Socos: Hyperythmique Analogue
Triple Bath

Hyperythmique Analogue, Socos' debut solo album, remains captivating throughout its forty-two-minute duration, despite the fact that the Athens, Greece artist Nikos Sokos performs it using nothing but guitar. Whether finger-picking furiously (heard especially memorably in “Hyperythmique Analogue Pt 2”) or hitting the instrument's body to generate percussive accents, Socos unquestionably shows himself to be a guitar virtuoso. But the album isn't about grandstanding: it's the compositional caliber of the album's five pieces that impresses most, and Socos deploys his formidable playing abilities in service to that compositional dimension. If they are improvisations (as accompanying notes suggest), he must have mapped out fairly clearly their respective trajectories beforehand.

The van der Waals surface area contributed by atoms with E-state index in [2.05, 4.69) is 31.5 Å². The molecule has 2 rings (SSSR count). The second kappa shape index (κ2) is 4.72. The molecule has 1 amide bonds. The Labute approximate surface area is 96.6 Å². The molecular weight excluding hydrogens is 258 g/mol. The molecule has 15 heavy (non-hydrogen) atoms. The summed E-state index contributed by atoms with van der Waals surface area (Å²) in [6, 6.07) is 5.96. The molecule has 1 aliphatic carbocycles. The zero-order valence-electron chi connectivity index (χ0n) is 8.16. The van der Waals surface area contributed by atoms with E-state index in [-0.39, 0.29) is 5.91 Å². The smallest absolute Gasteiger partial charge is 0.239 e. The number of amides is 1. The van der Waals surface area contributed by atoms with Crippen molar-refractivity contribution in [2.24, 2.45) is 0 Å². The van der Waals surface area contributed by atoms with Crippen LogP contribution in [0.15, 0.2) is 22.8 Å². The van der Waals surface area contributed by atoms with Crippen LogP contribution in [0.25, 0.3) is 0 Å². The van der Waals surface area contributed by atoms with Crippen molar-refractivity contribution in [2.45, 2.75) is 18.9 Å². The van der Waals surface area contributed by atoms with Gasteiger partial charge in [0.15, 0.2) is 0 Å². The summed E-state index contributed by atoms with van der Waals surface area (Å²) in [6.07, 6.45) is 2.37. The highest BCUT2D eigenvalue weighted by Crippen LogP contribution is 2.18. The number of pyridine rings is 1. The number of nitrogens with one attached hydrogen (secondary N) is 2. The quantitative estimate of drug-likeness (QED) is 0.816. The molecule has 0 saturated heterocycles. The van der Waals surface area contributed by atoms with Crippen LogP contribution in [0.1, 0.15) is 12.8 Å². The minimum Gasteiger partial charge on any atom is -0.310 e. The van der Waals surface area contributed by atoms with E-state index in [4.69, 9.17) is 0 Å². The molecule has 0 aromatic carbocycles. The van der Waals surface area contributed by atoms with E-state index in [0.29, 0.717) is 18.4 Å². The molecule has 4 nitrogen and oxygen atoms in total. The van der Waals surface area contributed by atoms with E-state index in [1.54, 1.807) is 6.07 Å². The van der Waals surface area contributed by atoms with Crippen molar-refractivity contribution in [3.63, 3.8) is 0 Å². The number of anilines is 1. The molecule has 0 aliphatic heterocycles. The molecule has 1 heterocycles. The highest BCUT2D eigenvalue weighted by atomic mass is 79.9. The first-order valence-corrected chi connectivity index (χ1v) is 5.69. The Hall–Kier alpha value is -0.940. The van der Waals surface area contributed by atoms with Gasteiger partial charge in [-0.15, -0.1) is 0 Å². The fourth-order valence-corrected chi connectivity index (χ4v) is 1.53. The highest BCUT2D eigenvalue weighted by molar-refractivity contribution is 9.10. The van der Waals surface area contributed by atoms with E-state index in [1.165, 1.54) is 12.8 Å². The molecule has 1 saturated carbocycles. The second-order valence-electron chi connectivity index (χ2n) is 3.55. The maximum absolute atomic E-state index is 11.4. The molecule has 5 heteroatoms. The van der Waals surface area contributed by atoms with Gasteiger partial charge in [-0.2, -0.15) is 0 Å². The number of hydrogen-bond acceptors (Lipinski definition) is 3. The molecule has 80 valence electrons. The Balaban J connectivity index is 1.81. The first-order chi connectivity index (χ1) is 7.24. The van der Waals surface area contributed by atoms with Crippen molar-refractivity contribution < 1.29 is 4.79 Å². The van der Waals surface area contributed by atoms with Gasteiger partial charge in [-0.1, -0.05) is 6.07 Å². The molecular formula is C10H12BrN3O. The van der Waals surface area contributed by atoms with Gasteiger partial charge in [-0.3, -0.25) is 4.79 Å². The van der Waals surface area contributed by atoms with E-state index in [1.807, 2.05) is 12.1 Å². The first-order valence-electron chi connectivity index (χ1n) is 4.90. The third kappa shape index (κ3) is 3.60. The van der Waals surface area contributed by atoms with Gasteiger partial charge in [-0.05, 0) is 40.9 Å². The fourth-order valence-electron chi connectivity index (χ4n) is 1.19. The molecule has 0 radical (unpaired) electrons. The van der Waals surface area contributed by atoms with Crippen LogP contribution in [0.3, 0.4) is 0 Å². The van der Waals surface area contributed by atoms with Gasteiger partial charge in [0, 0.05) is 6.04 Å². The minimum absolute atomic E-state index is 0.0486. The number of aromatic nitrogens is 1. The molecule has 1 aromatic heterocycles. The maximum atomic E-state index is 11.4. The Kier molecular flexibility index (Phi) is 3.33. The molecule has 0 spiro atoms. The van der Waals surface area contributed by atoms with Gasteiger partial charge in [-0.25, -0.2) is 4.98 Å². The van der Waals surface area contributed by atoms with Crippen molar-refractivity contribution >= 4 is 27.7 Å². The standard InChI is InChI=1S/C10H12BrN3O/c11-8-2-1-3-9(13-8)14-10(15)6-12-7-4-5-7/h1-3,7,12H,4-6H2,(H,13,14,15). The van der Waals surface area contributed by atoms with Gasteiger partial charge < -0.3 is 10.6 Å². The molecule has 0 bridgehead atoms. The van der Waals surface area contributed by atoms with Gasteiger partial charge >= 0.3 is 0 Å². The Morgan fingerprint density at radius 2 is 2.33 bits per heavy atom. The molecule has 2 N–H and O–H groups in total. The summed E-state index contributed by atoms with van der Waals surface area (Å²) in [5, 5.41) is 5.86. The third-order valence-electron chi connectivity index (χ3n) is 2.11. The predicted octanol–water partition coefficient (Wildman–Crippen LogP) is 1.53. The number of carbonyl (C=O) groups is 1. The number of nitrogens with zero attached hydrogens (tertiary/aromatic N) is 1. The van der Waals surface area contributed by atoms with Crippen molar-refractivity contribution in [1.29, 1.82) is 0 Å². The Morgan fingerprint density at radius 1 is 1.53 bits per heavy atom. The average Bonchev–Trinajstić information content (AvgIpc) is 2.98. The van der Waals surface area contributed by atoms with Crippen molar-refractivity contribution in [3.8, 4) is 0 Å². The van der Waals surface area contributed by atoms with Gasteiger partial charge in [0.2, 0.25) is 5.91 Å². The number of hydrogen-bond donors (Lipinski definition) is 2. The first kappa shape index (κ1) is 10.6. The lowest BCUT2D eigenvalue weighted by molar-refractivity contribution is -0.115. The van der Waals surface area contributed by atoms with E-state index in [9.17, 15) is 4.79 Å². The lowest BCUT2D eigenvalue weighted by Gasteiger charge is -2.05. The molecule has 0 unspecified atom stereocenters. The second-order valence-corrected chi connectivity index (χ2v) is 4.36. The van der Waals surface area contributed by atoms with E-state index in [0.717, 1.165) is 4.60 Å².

Socos demonstrates an effortless mastery of mood, dynamics, and tempo throughout; with the utmost ease, he slows a piece down and subdues it to a near whisper, then abruptly revives it with an aggressive, accelerating attack. In the long central piece, the fourteen-minute “Vis-à-Vis,” he follows delicate classical strums with violently plucked chords before an amazing penultimate section finds intricate strums catapulting the piece forward until the contemplative earlier passage reappears to again establish calm. Abetted by subtle digital manipulations that help slice and stretch the guitar's notes, Socos alternates between microsound levels and violent flourishes in “Cataleptique,” while his graceful rendering of “Louise Michel” closes the album in a spirit of Renaissance-styled elegance. His artful modulation of volume and intensity is heard to great effect during “Hyperythmique Analogue Pt 1” when its spidery, shimmering strums advance and recede, occasionally punctuated by loud knocks. Triple Bath describes Hyperythmique Analogue as “experimental-improvisational, solo classical guitar” but the album's appeal easily extends beyond a circle of prototypical guitar fanatics.

December 2007